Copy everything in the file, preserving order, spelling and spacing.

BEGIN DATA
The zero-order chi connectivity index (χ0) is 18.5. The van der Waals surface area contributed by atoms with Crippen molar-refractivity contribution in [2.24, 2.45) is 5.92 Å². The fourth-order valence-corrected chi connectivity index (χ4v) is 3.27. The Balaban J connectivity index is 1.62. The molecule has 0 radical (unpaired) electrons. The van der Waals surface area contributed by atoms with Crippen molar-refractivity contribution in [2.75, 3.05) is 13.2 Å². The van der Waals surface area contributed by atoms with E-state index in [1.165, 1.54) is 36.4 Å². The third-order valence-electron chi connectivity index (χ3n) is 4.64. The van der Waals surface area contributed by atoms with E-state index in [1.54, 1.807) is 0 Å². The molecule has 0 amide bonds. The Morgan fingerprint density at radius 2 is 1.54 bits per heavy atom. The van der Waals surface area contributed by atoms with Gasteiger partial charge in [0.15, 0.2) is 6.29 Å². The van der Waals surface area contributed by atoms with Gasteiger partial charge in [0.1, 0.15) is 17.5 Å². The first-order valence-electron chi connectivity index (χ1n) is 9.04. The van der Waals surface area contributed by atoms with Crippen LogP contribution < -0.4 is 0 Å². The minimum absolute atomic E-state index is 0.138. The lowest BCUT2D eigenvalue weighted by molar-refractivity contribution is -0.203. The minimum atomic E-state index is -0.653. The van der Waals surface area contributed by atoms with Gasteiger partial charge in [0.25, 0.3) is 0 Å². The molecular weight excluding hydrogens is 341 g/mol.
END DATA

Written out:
The zero-order chi connectivity index (χ0) is 18.5. The van der Waals surface area contributed by atoms with Crippen molar-refractivity contribution in [2.24, 2.45) is 5.92 Å². The fourth-order valence-corrected chi connectivity index (χ4v) is 3.27. The Balaban J connectivity index is 1.62. The molecule has 0 radical (unpaired) electrons. The van der Waals surface area contributed by atoms with Crippen molar-refractivity contribution in [2.75, 3.05) is 13.2 Å². The van der Waals surface area contributed by atoms with E-state index in [1.165, 1.54) is 36.4 Å². The third-order valence-electron chi connectivity index (χ3n) is 4.64. The van der Waals surface area contributed by atoms with E-state index in [1.54, 1.807) is 0 Å². The molecule has 0 amide bonds. The Morgan fingerprint density at radius 2 is 1.54 bits per heavy atom. The van der Waals surface area contributed by atoms with Gasteiger partial charge in [0.15, 0.2) is 6.29 Å². The van der Waals surface area contributed by atoms with Gasteiger partial charge in [0.1, 0.15) is 17.5 Å². The first-order valence-electron chi connectivity index (χ1n) is 9.04. The van der Waals surface area contributed by atoms with Crippen LogP contribution < -0.4 is 0 Å². The minimum absolute atomic E-state index is 0.138. The lowest BCUT2D eigenvalue weighted by molar-refractivity contribution is -0.203. The minimum atomic E-state index is -0.653. The van der Waals surface area contributed by atoms with Gasteiger partial charge in [0.25, 0.3) is 0 Å². The molecular weight excluding hydrogens is 341 g/mol.